MWF is the only Mauritian NGO to be exclusively concerned with the conservation of terrestrial endemic species and their habitats, and in Rodrigues has a specialisation in habitat restoration. The principal objective of the organisation is to save threatened native and endemic species from extinction through conservation work.
Grannum Road, Vacoas
Other than the fauna and flora conservation programmes put into place, the Mauritian Wildlife Foundation currently organises EcoTours of Île aux Aigrettes and Grande Montagne, open to the public. The organisation runs educational programmes on both Mauritius and Rodrigues, in order to sensitise the local youth on environmental issues and the science of conservation.
Rare plants and Islets Restoration
Forests are natural habitats for our endemic birds & reptiles' species. MWF undertakes several habitat restoration projects which supports its efforts to preserve our endemic birds and reptiles. This active management programe also contributes to the protection of rare endemic trees and plants.
Hard work carried out by our dedicated staff and volunteers in the field over the last 33 years has brought significant results towards saving our endemic birds.
Some bird species such as the Mauritius Kestrel, Pink Pigeon or Echo Parakeet have been saved from extinction in-extremis. We also address the issue of declining populations for species such as the Mauritius Fody, Mauritius Olive White-eye and the Mauritius Cuckoo-shrike.
MWF today strives to ensure that no other endemic bird joins the Dodo and the long list of less famous extinct birds.
Reptiles and seabirds
Once present in hundreds of thousands in Mauritius, endemic reptiles mainly survive in the wild on small islets surrounding the mainland.
MWF preserves endemic reptiles that are extinct on mainland Mauritius, by carrying out work on islets that are predator-free. Seabird conservation is vital for the survival of these reptile species as they bring food to the islets and contribute to coastal ecologies.
The tortoise rewilding project involves restoring the lost interactions between tortoises and plants in the ecosystem. They act as browsers, grazers and seed dispensers thus supporting forest re-generation.
Rodrigues Conservation programme
The MWF's conservation efforts in Rodrigues have been sustained for over 25 years through the restoration of natural reserves.
MWF believes that the long term survival of the endangered native biodiversity depends on the education of the Mauritian and Rodriguan children and the environmental awareness of the public at large.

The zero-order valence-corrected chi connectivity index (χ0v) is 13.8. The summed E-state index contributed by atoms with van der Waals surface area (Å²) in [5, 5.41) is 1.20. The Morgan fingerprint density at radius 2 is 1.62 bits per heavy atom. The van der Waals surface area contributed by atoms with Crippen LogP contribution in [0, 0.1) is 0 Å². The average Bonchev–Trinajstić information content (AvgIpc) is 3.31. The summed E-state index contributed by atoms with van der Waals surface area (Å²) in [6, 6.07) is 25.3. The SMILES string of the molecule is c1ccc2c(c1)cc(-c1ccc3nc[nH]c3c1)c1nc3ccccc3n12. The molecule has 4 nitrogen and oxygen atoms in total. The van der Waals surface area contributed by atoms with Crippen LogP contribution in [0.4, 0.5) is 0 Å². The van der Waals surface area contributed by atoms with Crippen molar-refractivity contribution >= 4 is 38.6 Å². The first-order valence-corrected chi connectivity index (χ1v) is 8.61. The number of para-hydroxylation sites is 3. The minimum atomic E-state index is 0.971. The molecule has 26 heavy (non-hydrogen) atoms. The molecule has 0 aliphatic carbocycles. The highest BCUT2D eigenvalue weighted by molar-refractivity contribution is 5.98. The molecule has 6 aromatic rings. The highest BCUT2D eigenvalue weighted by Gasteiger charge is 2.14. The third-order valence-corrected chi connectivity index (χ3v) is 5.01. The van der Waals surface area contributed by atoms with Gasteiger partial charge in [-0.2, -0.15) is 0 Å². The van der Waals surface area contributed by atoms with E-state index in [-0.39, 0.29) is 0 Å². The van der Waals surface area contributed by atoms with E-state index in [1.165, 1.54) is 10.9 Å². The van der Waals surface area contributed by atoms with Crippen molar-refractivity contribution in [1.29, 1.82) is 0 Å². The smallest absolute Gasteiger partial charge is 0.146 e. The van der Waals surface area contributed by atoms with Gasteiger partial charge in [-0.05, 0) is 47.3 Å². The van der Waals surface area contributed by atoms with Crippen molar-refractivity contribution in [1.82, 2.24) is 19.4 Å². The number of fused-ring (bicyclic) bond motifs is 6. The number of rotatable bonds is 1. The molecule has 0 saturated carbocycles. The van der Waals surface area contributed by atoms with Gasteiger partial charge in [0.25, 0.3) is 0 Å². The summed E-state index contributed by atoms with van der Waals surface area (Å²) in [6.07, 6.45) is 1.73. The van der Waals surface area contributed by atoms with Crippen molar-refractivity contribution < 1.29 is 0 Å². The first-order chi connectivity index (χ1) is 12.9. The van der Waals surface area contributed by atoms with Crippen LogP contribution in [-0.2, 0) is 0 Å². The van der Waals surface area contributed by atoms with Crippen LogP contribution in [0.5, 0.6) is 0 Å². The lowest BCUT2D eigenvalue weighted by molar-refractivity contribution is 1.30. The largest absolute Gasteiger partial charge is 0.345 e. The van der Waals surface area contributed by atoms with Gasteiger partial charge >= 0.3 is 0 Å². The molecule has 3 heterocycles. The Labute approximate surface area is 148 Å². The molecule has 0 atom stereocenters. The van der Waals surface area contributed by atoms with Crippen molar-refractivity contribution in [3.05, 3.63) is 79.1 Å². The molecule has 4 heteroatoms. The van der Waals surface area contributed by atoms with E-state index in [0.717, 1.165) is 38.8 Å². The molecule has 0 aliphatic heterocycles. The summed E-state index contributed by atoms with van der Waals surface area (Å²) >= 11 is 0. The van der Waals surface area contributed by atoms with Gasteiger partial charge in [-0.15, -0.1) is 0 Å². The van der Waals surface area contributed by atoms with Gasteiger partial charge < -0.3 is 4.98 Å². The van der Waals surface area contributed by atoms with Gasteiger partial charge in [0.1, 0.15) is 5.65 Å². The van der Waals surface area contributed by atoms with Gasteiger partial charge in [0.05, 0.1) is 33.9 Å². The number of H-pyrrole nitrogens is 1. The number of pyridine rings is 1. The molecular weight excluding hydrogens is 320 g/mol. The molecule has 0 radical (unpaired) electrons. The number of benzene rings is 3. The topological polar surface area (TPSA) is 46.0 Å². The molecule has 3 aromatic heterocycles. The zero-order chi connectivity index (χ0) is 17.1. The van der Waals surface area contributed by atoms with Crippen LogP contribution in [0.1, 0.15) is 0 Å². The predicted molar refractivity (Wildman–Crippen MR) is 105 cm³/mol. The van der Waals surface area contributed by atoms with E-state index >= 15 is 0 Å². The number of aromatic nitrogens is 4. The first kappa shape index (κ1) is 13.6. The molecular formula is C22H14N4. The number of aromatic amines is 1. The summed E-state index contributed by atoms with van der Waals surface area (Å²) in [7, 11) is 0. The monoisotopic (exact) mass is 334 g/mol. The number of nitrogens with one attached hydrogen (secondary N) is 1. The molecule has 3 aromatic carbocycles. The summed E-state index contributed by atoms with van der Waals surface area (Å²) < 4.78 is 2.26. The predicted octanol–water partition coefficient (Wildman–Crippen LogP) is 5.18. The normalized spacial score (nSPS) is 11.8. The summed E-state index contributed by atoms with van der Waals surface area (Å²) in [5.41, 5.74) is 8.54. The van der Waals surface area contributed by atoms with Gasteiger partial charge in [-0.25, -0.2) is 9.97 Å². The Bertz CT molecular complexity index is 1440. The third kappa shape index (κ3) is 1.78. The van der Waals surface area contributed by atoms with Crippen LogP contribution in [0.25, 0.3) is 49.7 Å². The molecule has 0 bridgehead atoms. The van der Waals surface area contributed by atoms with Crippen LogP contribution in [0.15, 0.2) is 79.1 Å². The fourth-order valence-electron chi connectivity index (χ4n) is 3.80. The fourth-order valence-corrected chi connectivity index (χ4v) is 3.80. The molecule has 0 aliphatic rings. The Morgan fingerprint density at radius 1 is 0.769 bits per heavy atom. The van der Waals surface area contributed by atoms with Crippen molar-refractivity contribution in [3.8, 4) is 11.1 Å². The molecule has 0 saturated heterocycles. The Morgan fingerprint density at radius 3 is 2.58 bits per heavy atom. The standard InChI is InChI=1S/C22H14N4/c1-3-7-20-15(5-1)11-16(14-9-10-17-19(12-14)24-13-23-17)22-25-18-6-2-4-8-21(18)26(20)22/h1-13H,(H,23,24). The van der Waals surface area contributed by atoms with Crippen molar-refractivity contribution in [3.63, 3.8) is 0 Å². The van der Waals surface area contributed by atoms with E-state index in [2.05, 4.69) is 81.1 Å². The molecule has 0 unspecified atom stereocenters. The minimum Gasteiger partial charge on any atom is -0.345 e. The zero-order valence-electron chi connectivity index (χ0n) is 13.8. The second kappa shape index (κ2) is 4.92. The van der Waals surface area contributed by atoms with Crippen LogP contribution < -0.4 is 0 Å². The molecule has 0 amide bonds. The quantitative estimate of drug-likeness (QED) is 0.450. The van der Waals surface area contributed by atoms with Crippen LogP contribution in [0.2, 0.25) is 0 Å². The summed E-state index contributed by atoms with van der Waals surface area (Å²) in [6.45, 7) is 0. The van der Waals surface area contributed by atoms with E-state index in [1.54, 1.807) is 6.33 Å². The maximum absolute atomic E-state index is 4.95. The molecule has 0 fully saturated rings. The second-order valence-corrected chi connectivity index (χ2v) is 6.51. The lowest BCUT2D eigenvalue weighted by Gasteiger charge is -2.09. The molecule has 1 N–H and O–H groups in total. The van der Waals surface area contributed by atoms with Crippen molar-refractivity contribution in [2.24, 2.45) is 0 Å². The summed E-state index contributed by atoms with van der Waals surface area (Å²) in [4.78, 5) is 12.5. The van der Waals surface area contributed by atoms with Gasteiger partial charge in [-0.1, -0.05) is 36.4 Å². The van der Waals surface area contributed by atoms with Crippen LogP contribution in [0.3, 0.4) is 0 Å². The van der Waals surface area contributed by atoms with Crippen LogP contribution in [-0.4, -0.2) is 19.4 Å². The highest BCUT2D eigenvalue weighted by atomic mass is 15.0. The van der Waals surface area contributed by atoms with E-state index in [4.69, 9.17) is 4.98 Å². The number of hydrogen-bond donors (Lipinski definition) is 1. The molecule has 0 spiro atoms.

In particular, human-wildlife co-habitation needs to be addressed in order to ensure the survival of the endemic Mauritius fruit-bat.
Local schools, the local public, and tourists.
The Mauritian Wildlife Foundation (MWF) is a Registered Charity (No. 2143) and was established in 1984. MWF works in close cooperation with the Government of Mauritius and the Rodrigues Regional Assembly, formalised in separate memorandums of understanding. The headquarters is located in Vacoas, Mauritius and the Rodrigues branch is based in Solitude.
The Mauritian Wildlife Foundation (MWF) has played a major role in saving the country's critically threatened birds and plants from extinction and has gained international recognition in doing so.
It has been a catalyst in working in partnership with private, public, and community stakeholders in its mission towards sustainable development through its nature conservation programmes.
Our best known achievement is the saving of the Mauritian Kestrel. The MWF, has in recent years, brought the Pink Pigeon, the Echo Parakeet and the Mauritius Fody back from the brink of extinction. MWF's work in the area of captive-breeding and hands-on wild management of endemic animals is of internationally high repute.
Our expertise is also being used in Rodrigues to address problems caused by degradation of habitat. Here we are propagating native plants in nurseries and planting them out to restore vegetation communities.
The Foundation also works actively to restore offshore islands, by removing exotic vertebrates and plants and by restoring vegetation and vertebrate communities.
The MWF is currently working on several islands including Ile aux Aigrettes, Round Island, Ile aux Cocos and Ile aux Sables. All of these are high profile projects of national and global biological significance.
As a non-profit, the Mauritian Wildlife Foundation runs on CSR funds (45%), international donations (25%), individual donations and own funds generated through EcoTours and shop sales (25%) and government support (5%).